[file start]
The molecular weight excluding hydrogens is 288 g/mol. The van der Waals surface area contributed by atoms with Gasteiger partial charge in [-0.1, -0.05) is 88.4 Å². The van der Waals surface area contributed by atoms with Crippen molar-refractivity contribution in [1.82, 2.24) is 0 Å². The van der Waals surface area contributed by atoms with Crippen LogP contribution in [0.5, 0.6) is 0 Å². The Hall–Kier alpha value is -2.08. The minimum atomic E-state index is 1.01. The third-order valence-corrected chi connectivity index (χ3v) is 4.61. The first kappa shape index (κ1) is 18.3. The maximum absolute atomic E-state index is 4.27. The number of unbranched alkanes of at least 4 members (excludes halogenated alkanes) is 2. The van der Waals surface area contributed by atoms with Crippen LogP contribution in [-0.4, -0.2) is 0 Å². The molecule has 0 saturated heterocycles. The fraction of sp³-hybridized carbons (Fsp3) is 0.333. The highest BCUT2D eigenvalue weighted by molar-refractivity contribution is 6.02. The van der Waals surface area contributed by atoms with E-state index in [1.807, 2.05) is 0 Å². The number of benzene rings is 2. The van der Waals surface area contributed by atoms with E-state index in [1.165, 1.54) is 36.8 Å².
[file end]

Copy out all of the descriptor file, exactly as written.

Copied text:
The molecular weight excluding hydrogens is 288 g/mol. The van der Waals surface area contributed by atoms with Gasteiger partial charge in [-0.1, -0.05) is 88.4 Å². The van der Waals surface area contributed by atoms with Crippen molar-refractivity contribution in [1.82, 2.24) is 0 Å². The van der Waals surface area contributed by atoms with Crippen LogP contribution in [0.5, 0.6) is 0 Å². The Hall–Kier alpha value is -2.08. The minimum atomic E-state index is 1.01. The third-order valence-corrected chi connectivity index (χ3v) is 4.61. The first kappa shape index (κ1) is 18.3. The maximum absolute atomic E-state index is 4.27. The number of unbranched alkanes of at least 4 members (excludes halogenated alkanes) is 2. The van der Waals surface area contributed by atoms with Crippen LogP contribution in [-0.4, -0.2) is 0 Å². The molecule has 0 saturated heterocycles. The fraction of sp³-hybridized carbons (Fsp3) is 0.333. The highest BCUT2D eigenvalue weighted by molar-refractivity contribution is 6.02. The van der Waals surface area contributed by atoms with E-state index in [1.807, 2.05) is 0 Å². The number of benzene rings is 2. The van der Waals surface area contributed by atoms with E-state index in [1.165, 1.54) is 36.8 Å².